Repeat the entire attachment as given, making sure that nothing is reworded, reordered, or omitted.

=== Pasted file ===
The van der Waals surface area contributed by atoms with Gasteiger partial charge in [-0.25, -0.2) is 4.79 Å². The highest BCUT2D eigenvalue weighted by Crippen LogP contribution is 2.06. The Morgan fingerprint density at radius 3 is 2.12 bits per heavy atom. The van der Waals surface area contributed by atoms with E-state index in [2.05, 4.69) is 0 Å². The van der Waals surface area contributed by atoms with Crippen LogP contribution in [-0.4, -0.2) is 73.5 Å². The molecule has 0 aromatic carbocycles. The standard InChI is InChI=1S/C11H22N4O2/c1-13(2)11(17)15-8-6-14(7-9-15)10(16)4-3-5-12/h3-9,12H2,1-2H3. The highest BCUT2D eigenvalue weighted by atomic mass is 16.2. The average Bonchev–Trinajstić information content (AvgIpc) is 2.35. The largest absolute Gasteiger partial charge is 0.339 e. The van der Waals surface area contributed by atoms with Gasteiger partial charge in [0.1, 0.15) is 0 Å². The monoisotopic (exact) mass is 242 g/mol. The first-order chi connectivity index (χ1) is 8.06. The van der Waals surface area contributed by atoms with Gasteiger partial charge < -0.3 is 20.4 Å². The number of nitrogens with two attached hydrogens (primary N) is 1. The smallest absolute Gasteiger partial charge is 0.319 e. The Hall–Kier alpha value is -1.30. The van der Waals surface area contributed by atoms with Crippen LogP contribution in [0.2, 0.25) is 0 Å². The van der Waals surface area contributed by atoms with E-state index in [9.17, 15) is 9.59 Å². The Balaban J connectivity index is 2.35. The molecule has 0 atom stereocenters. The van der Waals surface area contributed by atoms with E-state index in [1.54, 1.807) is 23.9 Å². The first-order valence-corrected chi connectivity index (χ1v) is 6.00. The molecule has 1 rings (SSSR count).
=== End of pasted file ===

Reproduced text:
The van der Waals surface area contributed by atoms with Gasteiger partial charge in [-0.25, -0.2) is 4.79 Å². The highest BCUT2D eigenvalue weighted by Crippen LogP contribution is 2.06. The Morgan fingerprint density at radius 3 is 2.12 bits per heavy atom. The van der Waals surface area contributed by atoms with E-state index in [2.05, 4.69) is 0 Å². The van der Waals surface area contributed by atoms with Crippen LogP contribution in [-0.4, -0.2) is 73.5 Å². The molecule has 0 aromatic carbocycles. The standard InChI is InChI=1S/C11H22N4O2/c1-13(2)11(17)15-8-6-14(7-9-15)10(16)4-3-5-12/h3-9,12H2,1-2H3. The highest BCUT2D eigenvalue weighted by atomic mass is 16.2. The average Bonchev–Trinajstić information content (AvgIpc) is 2.35. The largest absolute Gasteiger partial charge is 0.339 e. The van der Waals surface area contributed by atoms with Gasteiger partial charge in [0.1, 0.15) is 0 Å². The monoisotopic (exact) mass is 242 g/mol. The first-order chi connectivity index (χ1) is 8.06. The van der Waals surface area contributed by atoms with Gasteiger partial charge < -0.3 is 20.4 Å². The number of nitrogens with two attached hydrogens (primary N) is 1. The smallest absolute Gasteiger partial charge is 0.319 e. The Hall–Kier alpha value is -1.30. The van der Waals surface area contributed by atoms with Crippen LogP contribution in [0.2, 0.25) is 0 Å². The van der Waals surface area contributed by atoms with E-state index in [9.17, 15) is 9.59 Å². The Balaban J connectivity index is 2.35. The molecule has 0 atom stereocenters. The van der Waals surface area contributed by atoms with E-state index in [1.54, 1.807) is 23.9 Å². The first-order valence-corrected chi connectivity index (χ1v) is 6.00. The molecule has 1 rings (SSSR count).